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It's true (as Migeru points out) that there are different definitions of poverty. Absolute (eg the official US threshold) which calculate the cost of a minimal living standard, or relative, which consider poverty in relation with surrounding economic conditions. Once you start arguing about these things, you can quickly bring discussion to a standstill.

The usefulness of taking a percentage of median income as a standard (whether it be 40%, 50%, or 60%, all three of which are examined in the Unicef document which I encourage you to look at), is precisely that we are using income distribution, and that it becomes possible to make broad comparisons between countries (comparisons that would otherwise be plagued by uncertainty about purchasing power and differing expectations in different cultures, etc). But as I pointed out beneath the graphs, their value is not absolute. The point is not to say: "Here lies the true definition of poverty", but to look at the relative importance of the lower brackets of income distribution across different countries (the OECD countries in the Unicef report).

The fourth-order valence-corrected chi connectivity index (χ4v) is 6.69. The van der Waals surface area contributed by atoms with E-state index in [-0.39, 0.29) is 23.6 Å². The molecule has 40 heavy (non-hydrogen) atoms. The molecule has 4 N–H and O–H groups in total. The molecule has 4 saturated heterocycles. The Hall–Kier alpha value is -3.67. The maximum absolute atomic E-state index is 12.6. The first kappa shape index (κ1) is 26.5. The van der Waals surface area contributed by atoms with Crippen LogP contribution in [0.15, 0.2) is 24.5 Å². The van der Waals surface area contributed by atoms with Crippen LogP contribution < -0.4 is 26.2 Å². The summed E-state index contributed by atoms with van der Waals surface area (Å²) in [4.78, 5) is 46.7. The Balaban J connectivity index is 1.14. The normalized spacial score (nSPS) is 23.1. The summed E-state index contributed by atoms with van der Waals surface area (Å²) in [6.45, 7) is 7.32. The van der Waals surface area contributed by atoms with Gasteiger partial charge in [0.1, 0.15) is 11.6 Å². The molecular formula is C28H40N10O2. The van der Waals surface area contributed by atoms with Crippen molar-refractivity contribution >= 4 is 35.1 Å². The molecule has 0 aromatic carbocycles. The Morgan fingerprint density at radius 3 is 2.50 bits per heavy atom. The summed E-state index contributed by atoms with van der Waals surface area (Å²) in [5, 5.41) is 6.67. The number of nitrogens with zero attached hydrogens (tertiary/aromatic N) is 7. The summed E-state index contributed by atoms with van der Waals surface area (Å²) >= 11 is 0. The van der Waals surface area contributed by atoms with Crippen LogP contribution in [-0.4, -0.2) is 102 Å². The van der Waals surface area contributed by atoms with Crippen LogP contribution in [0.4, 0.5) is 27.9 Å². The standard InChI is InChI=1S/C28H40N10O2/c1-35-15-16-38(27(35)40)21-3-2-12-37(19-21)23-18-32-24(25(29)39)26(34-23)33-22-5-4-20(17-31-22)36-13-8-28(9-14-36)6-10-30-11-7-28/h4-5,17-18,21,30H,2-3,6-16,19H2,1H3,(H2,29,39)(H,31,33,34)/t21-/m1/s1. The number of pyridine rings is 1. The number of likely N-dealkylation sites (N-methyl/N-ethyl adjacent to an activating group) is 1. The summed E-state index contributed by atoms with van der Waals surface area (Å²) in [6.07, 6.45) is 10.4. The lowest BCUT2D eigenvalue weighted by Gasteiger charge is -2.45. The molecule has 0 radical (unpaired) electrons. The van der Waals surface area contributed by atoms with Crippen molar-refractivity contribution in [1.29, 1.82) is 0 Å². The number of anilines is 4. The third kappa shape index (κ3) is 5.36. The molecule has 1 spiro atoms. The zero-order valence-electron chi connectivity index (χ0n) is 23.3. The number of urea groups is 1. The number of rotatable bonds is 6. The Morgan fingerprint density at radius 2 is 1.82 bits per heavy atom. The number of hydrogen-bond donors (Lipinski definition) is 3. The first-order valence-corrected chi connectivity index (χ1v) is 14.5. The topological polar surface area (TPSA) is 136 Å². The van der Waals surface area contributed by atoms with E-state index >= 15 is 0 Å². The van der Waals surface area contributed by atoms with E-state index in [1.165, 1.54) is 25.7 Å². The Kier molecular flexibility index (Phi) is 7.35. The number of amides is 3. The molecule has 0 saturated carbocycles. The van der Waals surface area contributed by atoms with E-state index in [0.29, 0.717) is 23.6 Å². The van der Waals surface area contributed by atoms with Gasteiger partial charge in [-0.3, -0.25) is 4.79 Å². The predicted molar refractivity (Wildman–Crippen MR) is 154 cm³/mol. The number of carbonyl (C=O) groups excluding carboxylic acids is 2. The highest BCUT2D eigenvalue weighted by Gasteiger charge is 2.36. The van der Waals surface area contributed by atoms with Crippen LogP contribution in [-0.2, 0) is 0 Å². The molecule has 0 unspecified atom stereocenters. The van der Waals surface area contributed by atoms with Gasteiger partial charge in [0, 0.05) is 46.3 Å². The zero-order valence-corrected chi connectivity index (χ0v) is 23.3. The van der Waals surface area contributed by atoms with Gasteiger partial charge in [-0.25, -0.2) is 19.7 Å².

And one thing that is clear when you do that is, that the US -- though the initial level is somewhat similar to the UK and France, for example -- alleviates poverty much less by means of tax and social transfers.

by afew (afew(a in a circle)eurotrib_dot_com) on Sat Oct 15th, 2005 at 02:10:49 AM EST
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